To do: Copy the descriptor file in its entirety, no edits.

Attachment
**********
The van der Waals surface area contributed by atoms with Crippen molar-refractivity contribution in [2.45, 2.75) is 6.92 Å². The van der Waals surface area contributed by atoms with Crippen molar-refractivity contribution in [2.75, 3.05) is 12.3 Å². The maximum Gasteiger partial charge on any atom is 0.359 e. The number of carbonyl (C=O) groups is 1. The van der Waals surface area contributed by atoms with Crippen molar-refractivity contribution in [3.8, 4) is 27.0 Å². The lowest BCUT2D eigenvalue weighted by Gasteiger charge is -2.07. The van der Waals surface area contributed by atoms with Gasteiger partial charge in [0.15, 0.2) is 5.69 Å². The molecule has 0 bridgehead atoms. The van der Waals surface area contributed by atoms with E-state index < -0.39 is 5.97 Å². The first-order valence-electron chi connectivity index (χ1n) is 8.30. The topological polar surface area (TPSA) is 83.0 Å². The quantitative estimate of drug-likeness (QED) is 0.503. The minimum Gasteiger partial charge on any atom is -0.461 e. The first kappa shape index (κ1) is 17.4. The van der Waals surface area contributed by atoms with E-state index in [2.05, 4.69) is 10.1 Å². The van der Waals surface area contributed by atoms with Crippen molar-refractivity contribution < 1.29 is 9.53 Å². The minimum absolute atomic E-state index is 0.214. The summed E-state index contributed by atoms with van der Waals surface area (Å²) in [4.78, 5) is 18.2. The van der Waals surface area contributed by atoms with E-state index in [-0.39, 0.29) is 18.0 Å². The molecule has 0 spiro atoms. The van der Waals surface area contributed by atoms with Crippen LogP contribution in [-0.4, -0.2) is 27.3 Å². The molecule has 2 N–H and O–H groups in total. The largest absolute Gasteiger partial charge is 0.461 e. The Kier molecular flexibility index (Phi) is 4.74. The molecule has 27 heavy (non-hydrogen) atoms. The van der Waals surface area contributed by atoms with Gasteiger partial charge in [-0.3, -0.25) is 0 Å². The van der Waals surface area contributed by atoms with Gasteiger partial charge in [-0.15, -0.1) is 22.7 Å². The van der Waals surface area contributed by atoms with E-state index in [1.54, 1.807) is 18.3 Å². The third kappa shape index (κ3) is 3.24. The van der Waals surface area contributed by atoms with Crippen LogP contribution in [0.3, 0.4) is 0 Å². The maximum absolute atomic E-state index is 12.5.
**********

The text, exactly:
The van der Waals surface area contributed by atoms with Crippen molar-refractivity contribution in [2.45, 2.75) is 6.92 Å². The van der Waals surface area contributed by atoms with Crippen molar-refractivity contribution in [2.75, 3.05) is 12.3 Å². The maximum Gasteiger partial charge on any atom is 0.359 e. The number of carbonyl (C=O) groups is 1. The van der Waals surface area contributed by atoms with Crippen molar-refractivity contribution in [3.8, 4) is 27.0 Å². The lowest BCUT2D eigenvalue weighted by Gasteiger charge is -2.07. The van der Waals surface area contributed by atoms with Gasteiger partial charge in [0.15, 0.2) is 5.69 Å². The molecule has 0 bridgehead atoms. The van der Waals surface area contributed by atoms with E-state index < -0.39 is 5.97 Å². The first-order valence-electron chi connectivity index (χ1n) is 8.30. The topological polar surface area (TPSA) is 83.0 Å². The quantitative estimate of drug-likeness (QED) is 0.503. The minimum Gasteiger partial charge on any atom is -0.461 e. The first kappa shape index (κ1) is 17.4. The van der Waals surface area contributed by atoms with E-state index in [2.05, 4.69) is 10.1 Å². The van der Waals surface area contributed by atoms with Crippen molar-refractivity contribution < 1.29 is 9.53 Å². The minimum absolute atomic E-state index is 0.214. The summed E-state index contributed by atoms with van der Waals surface area (Å²) in [4.78, 5) is 18.2. The van der Waals surface area contributed by atoms with E-state index in [-0.39, 0.29) is 18.0 Å². The molecule has 0 spiro atoms. The van der Waals surface area contributed by atoms with Crippen LogP contribution in [-0.4, -0.2) is 27.3 Å². The molecule has 2 N–H and O–H groups in total. The largest absolute Gasteiger partial charge is 0.461 e. The Kier molecular flexibility index (Phi) is 4.74. The molecule has 27 heavy (non-hydrogen) atoms. The van der Waals surface area contributed by atoms with Gasteiger partial charge in [-0.3, -0.25) is 0 Å². The van der Waals surface area contributed by atoms with Gasteiger partial charge in [-0.15, -0.1) is 22.7 Å². The van der Waals surface area contributed by atoms with E-state index in [1.54, 1.807) is 18.3 Å². The third kappa shape index (κ3) is 3.24. The van der Waals surface area contributed by atoms with Crippen LogP contribution in [0.3, 0.4) is 0 Å². The maximum absolute atomic E-state index is 12.5.